In the early Nineties, computer games were pretty expensive — not all that different from now, actually. But where it was fairly reasonable to expect a parent to be willing to buy a cheap, five- to ten-dollar toy, it was a lot more difficult to convince them to buy a piece of software that ranged from thirty to fifty dollars in price. Oh, and sometimes the software (computer game or otherwise) wouldn’t work due to bizarre compatibility issues. (Never buy Mac software for a PC user.)

I remember trying to get my dad into video and computer games. If he liked them, then we stood a fair chance of getting new titles for the computer (and maybe getting a console at some point…) more than three times a year. Where we stood (my brother and I) was the chance of getting games on our birthdays (twice a year) and at Christmas. Amusingly enough, looking back on it now, we probably should have tried to get our mom hooked on video games instead. :D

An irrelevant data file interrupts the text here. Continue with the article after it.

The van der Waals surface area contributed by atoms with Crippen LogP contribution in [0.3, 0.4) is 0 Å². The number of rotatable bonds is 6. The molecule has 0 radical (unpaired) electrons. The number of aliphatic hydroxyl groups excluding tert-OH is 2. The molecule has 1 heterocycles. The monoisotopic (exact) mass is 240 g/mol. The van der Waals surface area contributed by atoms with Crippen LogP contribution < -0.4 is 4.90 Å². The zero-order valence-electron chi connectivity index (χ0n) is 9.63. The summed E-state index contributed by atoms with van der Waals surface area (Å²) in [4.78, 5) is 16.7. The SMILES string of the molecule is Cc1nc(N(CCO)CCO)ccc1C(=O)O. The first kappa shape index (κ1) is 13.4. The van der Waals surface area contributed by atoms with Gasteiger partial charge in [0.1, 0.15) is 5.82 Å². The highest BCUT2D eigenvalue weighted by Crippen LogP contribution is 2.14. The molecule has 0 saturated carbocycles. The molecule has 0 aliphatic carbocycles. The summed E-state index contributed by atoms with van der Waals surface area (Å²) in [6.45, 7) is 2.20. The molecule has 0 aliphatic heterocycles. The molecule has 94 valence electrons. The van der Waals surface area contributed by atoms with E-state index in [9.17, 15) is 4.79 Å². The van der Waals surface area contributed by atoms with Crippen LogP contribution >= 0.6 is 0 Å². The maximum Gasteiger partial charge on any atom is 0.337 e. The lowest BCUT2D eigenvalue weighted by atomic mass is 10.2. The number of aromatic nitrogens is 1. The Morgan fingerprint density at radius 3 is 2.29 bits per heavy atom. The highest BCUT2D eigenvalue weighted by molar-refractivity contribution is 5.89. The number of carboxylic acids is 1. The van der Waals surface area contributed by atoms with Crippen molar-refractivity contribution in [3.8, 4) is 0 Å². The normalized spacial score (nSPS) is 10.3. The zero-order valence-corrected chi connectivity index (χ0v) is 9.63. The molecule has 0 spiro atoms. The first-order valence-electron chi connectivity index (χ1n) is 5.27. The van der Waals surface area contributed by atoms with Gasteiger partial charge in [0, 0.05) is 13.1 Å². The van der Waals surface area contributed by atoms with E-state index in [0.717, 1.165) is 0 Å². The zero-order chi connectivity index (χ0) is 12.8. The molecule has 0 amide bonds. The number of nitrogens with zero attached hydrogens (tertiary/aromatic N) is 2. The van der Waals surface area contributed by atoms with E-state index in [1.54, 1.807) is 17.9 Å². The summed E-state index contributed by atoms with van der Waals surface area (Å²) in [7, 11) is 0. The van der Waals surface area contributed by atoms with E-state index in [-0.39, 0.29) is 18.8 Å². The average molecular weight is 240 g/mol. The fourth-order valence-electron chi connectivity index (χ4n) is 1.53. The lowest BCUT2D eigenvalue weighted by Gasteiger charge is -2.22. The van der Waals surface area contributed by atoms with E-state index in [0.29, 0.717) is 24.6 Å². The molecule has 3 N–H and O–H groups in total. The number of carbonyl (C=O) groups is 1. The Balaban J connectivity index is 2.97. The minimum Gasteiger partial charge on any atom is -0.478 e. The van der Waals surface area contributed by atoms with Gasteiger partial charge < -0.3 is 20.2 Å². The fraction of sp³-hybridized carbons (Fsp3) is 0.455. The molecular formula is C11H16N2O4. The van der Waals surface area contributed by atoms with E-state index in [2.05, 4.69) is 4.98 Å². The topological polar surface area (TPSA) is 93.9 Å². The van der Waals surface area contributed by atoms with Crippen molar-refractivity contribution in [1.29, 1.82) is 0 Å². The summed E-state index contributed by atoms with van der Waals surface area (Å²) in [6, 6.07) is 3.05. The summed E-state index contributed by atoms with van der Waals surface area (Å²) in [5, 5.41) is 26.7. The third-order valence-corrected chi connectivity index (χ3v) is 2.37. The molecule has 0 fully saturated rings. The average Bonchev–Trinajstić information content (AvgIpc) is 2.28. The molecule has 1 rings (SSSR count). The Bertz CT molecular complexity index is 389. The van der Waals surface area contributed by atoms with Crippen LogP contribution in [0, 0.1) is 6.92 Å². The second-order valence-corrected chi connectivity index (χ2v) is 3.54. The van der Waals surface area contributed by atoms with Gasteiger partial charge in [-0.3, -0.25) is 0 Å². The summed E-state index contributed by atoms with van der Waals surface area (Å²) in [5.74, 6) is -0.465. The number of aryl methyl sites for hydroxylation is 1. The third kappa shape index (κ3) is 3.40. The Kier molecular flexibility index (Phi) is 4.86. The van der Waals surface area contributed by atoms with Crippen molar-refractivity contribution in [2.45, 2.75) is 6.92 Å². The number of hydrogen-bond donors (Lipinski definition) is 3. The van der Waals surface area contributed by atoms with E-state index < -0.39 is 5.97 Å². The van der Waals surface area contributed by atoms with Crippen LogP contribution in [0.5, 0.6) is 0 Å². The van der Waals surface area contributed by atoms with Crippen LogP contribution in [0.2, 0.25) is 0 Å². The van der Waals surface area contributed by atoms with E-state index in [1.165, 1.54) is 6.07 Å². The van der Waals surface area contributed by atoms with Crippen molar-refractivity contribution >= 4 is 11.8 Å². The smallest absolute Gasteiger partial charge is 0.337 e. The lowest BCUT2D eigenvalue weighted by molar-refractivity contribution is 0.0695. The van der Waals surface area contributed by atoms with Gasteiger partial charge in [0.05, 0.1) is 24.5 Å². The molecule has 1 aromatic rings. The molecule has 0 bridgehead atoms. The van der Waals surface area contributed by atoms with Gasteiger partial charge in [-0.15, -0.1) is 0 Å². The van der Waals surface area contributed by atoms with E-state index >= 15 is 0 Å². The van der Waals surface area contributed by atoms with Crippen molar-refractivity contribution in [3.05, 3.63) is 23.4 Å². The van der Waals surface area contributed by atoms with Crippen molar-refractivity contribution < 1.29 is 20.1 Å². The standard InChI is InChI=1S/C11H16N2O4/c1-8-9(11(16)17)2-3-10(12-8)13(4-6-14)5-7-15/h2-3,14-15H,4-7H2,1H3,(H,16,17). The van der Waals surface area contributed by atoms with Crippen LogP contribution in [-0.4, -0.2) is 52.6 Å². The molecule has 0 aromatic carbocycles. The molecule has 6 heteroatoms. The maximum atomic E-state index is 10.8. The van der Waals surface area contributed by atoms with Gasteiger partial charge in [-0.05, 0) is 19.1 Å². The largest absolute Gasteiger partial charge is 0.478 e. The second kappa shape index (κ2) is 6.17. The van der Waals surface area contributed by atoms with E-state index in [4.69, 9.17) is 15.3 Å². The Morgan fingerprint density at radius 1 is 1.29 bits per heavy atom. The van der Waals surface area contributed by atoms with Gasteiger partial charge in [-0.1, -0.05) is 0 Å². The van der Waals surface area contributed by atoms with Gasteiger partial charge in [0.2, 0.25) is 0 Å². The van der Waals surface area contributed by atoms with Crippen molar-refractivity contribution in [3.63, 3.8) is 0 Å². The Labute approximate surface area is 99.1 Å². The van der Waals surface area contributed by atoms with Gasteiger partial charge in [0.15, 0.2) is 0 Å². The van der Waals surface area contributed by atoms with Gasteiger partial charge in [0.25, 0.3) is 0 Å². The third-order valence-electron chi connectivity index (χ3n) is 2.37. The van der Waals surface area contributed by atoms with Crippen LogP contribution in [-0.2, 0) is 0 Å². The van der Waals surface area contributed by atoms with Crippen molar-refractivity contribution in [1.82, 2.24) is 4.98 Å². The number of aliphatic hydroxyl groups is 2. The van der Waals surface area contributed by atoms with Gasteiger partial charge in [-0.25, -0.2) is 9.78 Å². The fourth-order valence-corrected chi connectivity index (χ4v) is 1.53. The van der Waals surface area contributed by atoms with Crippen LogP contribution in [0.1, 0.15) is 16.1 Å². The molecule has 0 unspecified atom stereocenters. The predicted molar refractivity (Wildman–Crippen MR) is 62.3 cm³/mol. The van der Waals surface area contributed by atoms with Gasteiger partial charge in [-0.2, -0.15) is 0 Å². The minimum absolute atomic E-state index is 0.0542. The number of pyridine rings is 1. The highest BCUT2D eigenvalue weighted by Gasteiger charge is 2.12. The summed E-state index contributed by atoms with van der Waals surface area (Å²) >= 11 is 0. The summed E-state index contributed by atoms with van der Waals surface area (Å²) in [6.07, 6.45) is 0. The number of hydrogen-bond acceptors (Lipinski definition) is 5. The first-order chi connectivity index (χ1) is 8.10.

Alien Logic was one of those titles we picked up for our dad because it was weird and kind of sci-fi and he wanted him to play games. Also, it looked like fun and we wanted to play it wanted him to enjoy it. The title from this article actually comes from the rolls of malleable DNA (corks) that you would “cut” using your hand-held gene lab, before inserting it into a furry, colorful, organic womb-incubator that looked like a watermelon, the name of which name escape me at the moment.